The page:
The “end of the world” has been just around the corner for years.
Apocalypse . . . now?
For the past two weeks in Glasgow, Scotland, world leaders have gathered at COP 26, the United Nations Climate Change Conference, to listen to the same message: Disaster is just around the corner.
“The world has to step up, and it has to step up now,” former President Barack Obama said. “When it comes to climate, time really is running out.”
Professional yeller Greta Thunberg demanded the United Nations declare a “systemwide climate emergency,” and force countries to take action.
Press accounts were similarly Chicken Little-esque. If developed nations don’t phase out oil and gas and give $100 billion in “climate financing,” Paul Behrens, professor in environmental change, told Politico that “the only fact about the future I can declare with certainty is that the world as we know it is coming to an end.”
If it all sounds slightly familiar, consider this news story from 1972:
“We have ten years to stop the catastrophe,” said the UN’s environmental protection boss. That’s one of the headlines collected by Bjorn Lomberg, author of “False Alarm: How Climate Change Panic Costs Us Trillions, Hurts the Poor, and Fails to Fix the Planet.”
Lomberg notes that, for more than 50 years, the United Nations and the media have regularly predicted we’re on the verge of calamity. And they always seem to forget about the last warning.
In 1982, after the catastrophe failed to materialize, the New York Times covered the second UN conference on the environment, which opened “amid gloom”:
The piece quotes Mostafa K. Tolba, executive director of the United Nations environmental program, as saying that if things aren’t fixed by the turn of the century — the year 2000 — the world would face “an environmental catastrophe which will witness devastation as complete, as irreversible, as any nuclear holocaust.’’
In 1989, a senior UN environmental official shaved a year off that dire prediction, saying that if we didn’t fix climate change by 1999, we would have “Global disaster, nations wiped off the face of the earth, crop failures”:
Tolba was back in 1990 to say that “We shall win — or lose — the climate struggle in the first years of the 1990s.”
The 1990s passed without the arrival of the End Times (unless you count Vanilla Ice), but that only turned up the volume. In 2004, the Guardian newspaper said a “secret report” from the Pentagon to President George W. Bush said climate change would “destroy us.”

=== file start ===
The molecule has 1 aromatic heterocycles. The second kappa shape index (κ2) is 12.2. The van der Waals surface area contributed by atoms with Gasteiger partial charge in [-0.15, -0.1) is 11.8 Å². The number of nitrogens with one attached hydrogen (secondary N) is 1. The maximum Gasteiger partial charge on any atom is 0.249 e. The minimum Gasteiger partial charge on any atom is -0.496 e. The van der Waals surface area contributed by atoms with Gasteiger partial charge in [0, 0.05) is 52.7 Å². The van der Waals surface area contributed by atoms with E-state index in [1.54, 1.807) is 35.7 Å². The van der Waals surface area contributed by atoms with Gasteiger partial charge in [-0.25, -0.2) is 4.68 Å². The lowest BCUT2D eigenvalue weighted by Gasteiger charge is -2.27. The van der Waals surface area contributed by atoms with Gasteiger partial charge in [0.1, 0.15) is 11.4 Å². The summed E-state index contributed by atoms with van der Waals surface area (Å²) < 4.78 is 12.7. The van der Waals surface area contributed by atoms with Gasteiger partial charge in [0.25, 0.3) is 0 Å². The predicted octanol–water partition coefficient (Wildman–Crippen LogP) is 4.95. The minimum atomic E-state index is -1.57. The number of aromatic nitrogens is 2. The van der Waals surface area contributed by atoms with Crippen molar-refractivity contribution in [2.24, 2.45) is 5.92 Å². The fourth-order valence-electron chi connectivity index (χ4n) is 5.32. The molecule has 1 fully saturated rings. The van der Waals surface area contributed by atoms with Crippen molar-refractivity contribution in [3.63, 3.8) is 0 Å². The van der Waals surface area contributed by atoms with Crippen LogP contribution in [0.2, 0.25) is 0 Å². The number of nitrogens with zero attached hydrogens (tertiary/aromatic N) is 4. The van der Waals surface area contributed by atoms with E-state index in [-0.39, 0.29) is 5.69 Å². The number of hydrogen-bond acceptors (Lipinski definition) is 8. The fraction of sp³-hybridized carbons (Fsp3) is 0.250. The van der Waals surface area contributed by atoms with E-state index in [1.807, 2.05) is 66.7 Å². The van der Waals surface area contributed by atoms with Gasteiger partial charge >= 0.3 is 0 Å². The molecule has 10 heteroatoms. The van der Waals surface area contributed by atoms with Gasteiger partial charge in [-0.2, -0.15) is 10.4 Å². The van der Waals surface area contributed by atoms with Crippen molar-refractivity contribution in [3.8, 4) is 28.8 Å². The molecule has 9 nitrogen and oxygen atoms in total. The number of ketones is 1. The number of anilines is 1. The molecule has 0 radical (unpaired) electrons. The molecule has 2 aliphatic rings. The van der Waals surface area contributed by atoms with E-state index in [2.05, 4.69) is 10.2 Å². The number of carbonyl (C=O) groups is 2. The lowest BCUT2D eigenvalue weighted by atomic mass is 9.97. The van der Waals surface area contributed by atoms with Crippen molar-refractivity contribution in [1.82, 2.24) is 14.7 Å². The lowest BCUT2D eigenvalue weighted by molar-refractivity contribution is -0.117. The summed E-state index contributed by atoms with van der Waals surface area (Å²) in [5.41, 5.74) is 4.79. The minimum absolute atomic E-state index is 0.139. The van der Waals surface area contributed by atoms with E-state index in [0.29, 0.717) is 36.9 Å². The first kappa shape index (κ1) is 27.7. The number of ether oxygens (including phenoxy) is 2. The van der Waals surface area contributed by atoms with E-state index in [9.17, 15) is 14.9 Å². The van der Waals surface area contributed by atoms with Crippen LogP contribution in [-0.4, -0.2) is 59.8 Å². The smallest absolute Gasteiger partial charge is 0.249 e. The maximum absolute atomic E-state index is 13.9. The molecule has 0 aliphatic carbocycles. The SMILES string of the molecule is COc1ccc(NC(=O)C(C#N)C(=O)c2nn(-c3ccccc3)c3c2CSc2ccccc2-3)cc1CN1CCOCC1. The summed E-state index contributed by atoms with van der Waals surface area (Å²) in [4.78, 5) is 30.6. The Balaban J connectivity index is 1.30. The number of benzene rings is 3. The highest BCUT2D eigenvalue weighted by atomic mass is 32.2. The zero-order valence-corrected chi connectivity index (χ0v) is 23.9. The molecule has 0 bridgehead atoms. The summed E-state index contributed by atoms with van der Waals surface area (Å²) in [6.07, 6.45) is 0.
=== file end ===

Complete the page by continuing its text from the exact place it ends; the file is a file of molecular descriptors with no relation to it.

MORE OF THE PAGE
Among the predictions:
* Major European cities will be sunk beneath rising seas
* Britain is plunged into a “Siberian” climate by 2020
* Nuclear conflict, mega-droughts, famine and widespread rioting will erupt across the world
The Guardian described this as “humiliating to the Bush administration” because they weren’t doing enough to tackle climate change. No word on whether the Pentagon or the Guardian are humiliated now that it’s 2021 and Britain is still experiencing summer.
But then, another dire prediction came and went in the meantime. In 2007, Rajendra Pachauri, head of the UN climate panel, said, “If there is no action before 2012, that’s too late”:
That year did bring disaster in the form of the movie “2012,” but besides John Cusack’s career, the rest of us survived.
But don’t fret, the goalposts have been moved again. As of 2019, the UN said “only 11 years left to prevent irreversible damage from climate change”:
That gives us until 2030 — or 58 years after the warnings of 1972. Advocates for change believe if they just scream louder, or write more like the Book of Revelations, they’ll get the world to agree to a complete upheaval of modern life and trillions in spending. But after decades of alarmism, they sound like the boy who cried warming. People have tuned them out.
Climate change is real, but adapting to it, mitigating it with technology is the most realistic solution. Will China and India just give up on coal, gas and oil overnight? No, and neither will the United States. But emissions already are falling in Western countries, the world is innovating.
We predict things are going to get better. Ten years. Twenty years, tops. Maybe 30.